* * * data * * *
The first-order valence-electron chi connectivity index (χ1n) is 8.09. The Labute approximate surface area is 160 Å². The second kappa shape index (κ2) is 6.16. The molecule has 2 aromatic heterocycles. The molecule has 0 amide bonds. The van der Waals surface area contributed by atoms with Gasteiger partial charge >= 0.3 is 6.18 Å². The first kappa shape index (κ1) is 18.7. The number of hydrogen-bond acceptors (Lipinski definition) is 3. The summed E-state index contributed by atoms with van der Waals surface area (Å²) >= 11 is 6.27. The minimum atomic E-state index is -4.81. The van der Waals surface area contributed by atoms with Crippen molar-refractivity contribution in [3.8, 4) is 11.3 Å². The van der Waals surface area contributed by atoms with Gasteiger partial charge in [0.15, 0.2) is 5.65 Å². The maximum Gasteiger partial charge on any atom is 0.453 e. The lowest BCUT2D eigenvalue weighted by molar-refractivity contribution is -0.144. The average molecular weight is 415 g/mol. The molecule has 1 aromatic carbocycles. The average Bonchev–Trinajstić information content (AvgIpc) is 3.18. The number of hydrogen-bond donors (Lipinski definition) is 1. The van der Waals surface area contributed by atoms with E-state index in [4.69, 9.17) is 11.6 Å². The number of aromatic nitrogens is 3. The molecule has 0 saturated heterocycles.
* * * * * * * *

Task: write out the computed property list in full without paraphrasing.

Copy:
The first-order valence-electron chi connectivity index (χ1n) is 8.09. The Labute approximate surface area is 160 Å². The second kappa shape index (κ2) is 6.16. The molecule has 2 aromatic heterocycles. The molecule has 0 amide bonds. The van der Waals surface area contributed by atoms with Gasteiger partial charge >= 0.3 is 6.18 Å². The first kappa shape index (κ1) is 18.7. The number of hydrogen-bond acceptors (Lipinski definition) is 3. The summed E-state index contributed by atoms with van der Waals surface area (Å²) >= 11 is 6.27. The minimum atomic E-state index is -4.81. The van der Waals surface area contributed by atoms with Crippen molar-refractivity contribution in [3.8, 4) is 11.3 Å². The van der Waals surface area contributed by atoms with Gasteiger partial charge in [0.15, 0.2) is 5.65 Å². The maximum Gasteiger partial charge on any atom is 0.453 e. The lowest BCUT2D eigenvalue weighted by molar-refractivity contribution is -0.144. The average molecular weight is 415 g/mol. The molecule has 1 aromatic carbocycles. The average Bonchev–Trinajstić information content (AvgIpc) is 3.18. The number of hydrogen-bond donors (Lipinski definition) is 1. The van der Waals surface area contributed by atoms with E-state index in [4.69, 9.17) is 11.6 Å². The number of aromatic nitrogens is 3. The molecule has 0 saturated heterocycles.